Saturday, November 05, 2016

What happens to us when we die? ... I have always struggled with the question

We watch our loved ones’ age and die and assume that’s the end of the story. We believe in death because we’ve been taught we die and our existence is finite.  We associate ourselves totally with our body and we know bodies die. But what about that spark of energy, that consciousness of self and who we are, and where we are. The electricity that drives your thought processes is about 20 watts ...A very dim light bulb.
Perhaps death is not terminal after all. Space and time and even the properties of matter  may depend on the perception of the observer.

One well-known aspect of quantum physics is that certain observations cannot be predicted absolutely. Instead, there is a range of possible observations each with a different probability. One mainstream explanation is  that there are an infinite number of universes (the ‘multiverse’). Everything that can possibly happen, occurs in some universe. Death doesn’t exist in any real sense in these scenarios since all the universes exist simultaneously. Although individual bodies are destined to self-destruct, the alive feeling — the ‘Who am I?’— is just a 20-watt fountain of energy operating in the brain. And this energy doesn’t go away at death. One of the surest axioms of science is that energy never dies; it can’t be created or destroyed. But does this energy transcend from one world to the other? One universe to another?

Consider an experiment that was published in in the prestigious scientific journal Science (Jacques et al, 315, 966, 2007). Scientists in France shot photons into an apparatus, and proved they could retroactively change something that had already happened in the past. As the photons passed a fork in the apparatus, they had to decide whether to behave like particles or waves when they hit a beam splitter. Later on — long after the photons passed the fork — the experimenter could randomly switch a second beam splitter on and off whenever they felt the impulse. It turns out that whenever the observer decided to flick the switch, determined what the particle actually did at the first fork, in the past. They virtually changed the past on a molecular level.
Regardless of the choice you, the observer, make, it is you who will experience the outcomes that will result. The linkages between these various histories and universes transcend our ordinary classical ideas of space and time. Think of the 20-watts of energy, which is you, as simply holo-projecting onto a screen. Whether you turn the second beam splitter on or off, it’s still you, the same battery or agent responsible for the projection. And it is possible you can manipulate time and space.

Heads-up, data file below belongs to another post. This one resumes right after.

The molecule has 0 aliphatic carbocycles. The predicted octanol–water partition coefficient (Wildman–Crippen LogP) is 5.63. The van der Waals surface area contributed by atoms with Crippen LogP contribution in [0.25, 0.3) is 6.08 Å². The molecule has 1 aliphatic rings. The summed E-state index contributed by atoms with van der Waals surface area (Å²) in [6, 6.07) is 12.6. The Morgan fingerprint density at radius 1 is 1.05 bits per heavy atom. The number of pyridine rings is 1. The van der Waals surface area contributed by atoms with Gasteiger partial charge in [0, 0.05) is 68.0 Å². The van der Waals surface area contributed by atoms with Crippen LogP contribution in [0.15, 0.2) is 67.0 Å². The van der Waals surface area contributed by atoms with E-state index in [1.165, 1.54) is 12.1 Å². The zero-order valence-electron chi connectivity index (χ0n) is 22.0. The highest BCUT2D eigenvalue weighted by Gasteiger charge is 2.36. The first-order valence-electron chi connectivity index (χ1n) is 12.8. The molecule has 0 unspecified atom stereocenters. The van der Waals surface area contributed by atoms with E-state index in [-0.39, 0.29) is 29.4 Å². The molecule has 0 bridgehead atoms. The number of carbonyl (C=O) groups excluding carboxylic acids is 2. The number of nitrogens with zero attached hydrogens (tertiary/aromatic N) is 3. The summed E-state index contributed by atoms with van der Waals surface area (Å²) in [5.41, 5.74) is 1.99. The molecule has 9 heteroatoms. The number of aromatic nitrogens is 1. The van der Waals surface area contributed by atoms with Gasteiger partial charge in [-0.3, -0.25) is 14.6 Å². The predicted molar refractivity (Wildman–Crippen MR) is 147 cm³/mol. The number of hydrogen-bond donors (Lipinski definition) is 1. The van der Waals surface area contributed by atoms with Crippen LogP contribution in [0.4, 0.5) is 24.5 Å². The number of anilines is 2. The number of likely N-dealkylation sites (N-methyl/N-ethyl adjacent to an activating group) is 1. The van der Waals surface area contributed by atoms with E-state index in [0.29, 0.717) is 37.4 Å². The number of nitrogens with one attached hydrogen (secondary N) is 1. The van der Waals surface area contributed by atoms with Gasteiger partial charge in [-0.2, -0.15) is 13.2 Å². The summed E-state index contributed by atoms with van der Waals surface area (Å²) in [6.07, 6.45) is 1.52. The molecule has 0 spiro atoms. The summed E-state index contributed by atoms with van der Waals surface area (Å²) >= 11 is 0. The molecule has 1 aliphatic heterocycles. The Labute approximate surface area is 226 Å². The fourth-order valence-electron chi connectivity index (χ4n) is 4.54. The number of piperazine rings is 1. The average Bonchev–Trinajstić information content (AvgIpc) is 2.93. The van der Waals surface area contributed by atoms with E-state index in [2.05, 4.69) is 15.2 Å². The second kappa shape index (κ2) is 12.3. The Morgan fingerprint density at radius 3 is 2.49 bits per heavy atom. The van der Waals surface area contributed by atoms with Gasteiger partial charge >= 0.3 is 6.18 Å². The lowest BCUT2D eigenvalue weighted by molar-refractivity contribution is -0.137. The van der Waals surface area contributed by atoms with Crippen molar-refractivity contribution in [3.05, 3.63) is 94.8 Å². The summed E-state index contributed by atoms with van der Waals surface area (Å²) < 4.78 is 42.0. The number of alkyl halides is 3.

According to Biocentrism, space and time are not the hard cold objects we think. In truth, you can’t see anything through the bone that surrounds your brain. Your eyes are not portals to the world. Everything you see and experience right now — even awareness of your body — is all a whirl of information occurring in your mind. If you take that consciousness away, what’s left? Nothing. The same thing applies to time. Space and time are simply the tools for putting everything together.

Death does not exist in a timeless, spaceless world. Einstein knew this. In 1955, when his lifelong friend Michele Besso died, he wrote: “Now he has departed from this strange world a little ahead of me. That means nothing. People like us, who believe in physics, know that the distinction between past, present and future is only a stubbornly persistent illusion.” Immortality doesn’t mean a perpetual existence in time without end, but rather resides outside of time altogether.

When I think about the 20-watts of energy, and about experiments that show a single particle can pass through two holes at the same time. I cannot dismiss the conclusion: one can die but be alive, outside of time.
After the death of his son, Ralph Waldo Emerson wrote “Our life is not so much threatened as our perception. I grieve that grief can teach me nothing, nor carry me even one step into real nature.”
Life is an adventure that transcends our ordinary linear way of thinking. When we die,  we do so in the inescapable-life-matrix because that 20 watts of energy does not die. Life has a non-linear dimensionality — it’s like a perennial flower that returns to bloom in the multiverse.

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